Liam James Doyle
Ruth DeFoster refused to have her baby in the winter.
The graduate instructor and doctoral candidate planned to have her second child in the summer to avoid researching and teaching while also caring for a newborn.
She strategically saved her research fellowship to use as a three-month maternity leave, an option some at the University of Minnesota turn to because of the school’s lack of accommodation for pregnant employees.
“It’s like build-your-own maternity leave,” DeFoster said. Like DeFoster, some faculty members take issue with the current policy’s limited amount of paid leave and inconsistencies in how leave is handled across departments.
Efforts to change the school’s parental leave policy have gained momentum in recent months as faculty members struggle to simultaneously build a career and family. But any policy change would confront a culture that shows little understanding of those attempting to prioritize their career alongside family life.
The University’s decades-old policy includes six weeks of paid leave for employees who bear children and two weeks for the other parent. Once they have a child, many seeking day care near campus face massive waiting lists at the school-sponsored facility.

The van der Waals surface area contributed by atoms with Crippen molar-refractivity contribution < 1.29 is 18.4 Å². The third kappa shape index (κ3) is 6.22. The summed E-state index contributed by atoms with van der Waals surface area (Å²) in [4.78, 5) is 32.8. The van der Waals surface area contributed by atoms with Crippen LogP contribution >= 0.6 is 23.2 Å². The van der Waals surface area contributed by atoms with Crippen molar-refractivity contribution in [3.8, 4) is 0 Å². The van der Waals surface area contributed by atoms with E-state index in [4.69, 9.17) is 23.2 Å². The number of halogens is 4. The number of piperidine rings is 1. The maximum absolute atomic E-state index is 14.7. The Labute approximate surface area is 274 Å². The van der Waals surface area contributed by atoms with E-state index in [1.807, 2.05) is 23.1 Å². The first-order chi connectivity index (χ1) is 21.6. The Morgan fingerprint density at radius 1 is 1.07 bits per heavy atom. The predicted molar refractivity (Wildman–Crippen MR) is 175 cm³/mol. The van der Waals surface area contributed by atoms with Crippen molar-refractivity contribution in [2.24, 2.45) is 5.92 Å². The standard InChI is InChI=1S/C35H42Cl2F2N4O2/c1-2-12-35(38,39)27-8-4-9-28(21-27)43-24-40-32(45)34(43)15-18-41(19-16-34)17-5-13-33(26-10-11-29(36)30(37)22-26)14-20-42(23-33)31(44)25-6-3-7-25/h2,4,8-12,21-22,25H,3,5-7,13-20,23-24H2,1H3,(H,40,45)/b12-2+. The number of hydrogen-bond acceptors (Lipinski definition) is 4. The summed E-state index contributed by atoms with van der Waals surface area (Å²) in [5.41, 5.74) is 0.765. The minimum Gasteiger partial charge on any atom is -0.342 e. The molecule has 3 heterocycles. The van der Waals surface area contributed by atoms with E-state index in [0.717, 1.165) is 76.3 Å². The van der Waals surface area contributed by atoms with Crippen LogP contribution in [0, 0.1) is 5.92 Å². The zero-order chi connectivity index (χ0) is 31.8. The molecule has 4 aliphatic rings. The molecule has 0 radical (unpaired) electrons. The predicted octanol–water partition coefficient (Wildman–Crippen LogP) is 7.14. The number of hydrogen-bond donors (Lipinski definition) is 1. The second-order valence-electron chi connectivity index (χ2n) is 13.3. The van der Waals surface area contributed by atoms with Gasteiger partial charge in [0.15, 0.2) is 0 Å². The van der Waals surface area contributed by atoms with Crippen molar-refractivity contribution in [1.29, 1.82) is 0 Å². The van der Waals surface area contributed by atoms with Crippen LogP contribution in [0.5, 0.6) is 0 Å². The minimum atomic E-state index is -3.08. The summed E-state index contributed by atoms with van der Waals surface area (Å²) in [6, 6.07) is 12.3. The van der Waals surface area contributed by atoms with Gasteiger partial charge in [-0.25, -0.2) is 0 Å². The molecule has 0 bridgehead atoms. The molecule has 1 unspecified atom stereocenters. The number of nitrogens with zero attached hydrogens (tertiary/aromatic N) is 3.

Compared to its peers, the University’s policy is stringent. Many other Big Ten universities offer the same amount of paid leave for men and women. A few offer faculty members a full semester of pay without teaching appointments.
The 1993 federal Family and Medical Leave Act requires employers offer 12 weeks of unpaid leave annually, but there isn’t a federal law requiring paid parental leave.
A handful of University faculty members are drafting proposals that would change the school’s policy guidelines.
“If the University wants to be seen as a leader in the community, [policy changes] are something they need to grapple with,” DeFoster said.
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